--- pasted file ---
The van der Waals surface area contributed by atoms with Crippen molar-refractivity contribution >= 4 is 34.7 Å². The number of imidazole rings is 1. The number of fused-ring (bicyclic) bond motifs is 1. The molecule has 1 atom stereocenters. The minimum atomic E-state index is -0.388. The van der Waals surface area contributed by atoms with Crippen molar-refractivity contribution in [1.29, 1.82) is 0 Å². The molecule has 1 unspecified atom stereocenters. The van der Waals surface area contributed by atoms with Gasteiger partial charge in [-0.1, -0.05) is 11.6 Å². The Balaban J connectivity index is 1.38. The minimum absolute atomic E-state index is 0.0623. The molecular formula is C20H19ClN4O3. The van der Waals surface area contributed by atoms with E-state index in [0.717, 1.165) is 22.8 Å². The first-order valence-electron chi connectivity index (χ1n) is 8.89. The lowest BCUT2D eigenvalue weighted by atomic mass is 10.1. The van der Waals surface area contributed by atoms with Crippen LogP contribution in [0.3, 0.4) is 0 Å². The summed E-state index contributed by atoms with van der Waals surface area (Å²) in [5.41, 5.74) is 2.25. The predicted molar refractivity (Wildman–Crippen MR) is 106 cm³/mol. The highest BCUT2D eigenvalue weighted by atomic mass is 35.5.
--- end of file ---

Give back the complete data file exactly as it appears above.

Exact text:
The van der Waals surface area contributed by atoms with Crippen molar-refractivity contribution >= 4 is 34.7 Å². The number of imidazole rings is 1. The number of fused-ring (bicyclic) bond motifs is 1. The molecule has 1 atom stereocenters. The minimum atomic E-state index is -0.388. The van der Waals surface area contributed by atoms with Crippen molar-refractivity contribution in [1.29, 1.82) is 0 Å². The molecule has 1 unspecified atom stereocenters. The van der Waals surface area contributed by atoms with Gasteiger partial charge in [-0.1, -0.05) is 11.6 Å². The Balaban J connectivity index is 1.38. The minimum absolute atomic E-state index is 0.0623. The molecular formula is C20H19ClN4O3. The van der Waals surface area contributed by atoms with E-state index in [0.717, 1.165) is 22.8 Å². The first-order valence-electron chi connectivity index (χ1n) is 8.89. The lowest BCUT2D eigenvalue weighted by atomic mass is 10.1. The van der Waals surface area contributed by atoms with Crippen LogP contribution in [0.3, 0.4) is 0 Å². The summed E-state index contributed by atoms with van der Waals surface area (Å²) in [5.41, 5.74) is 2.25. The predicted molar refractivity (Wildman–Crippen MR) is 106 cm³/mol. The highest BCUT2D eigenvalue weighted by atomic mass is 35.5.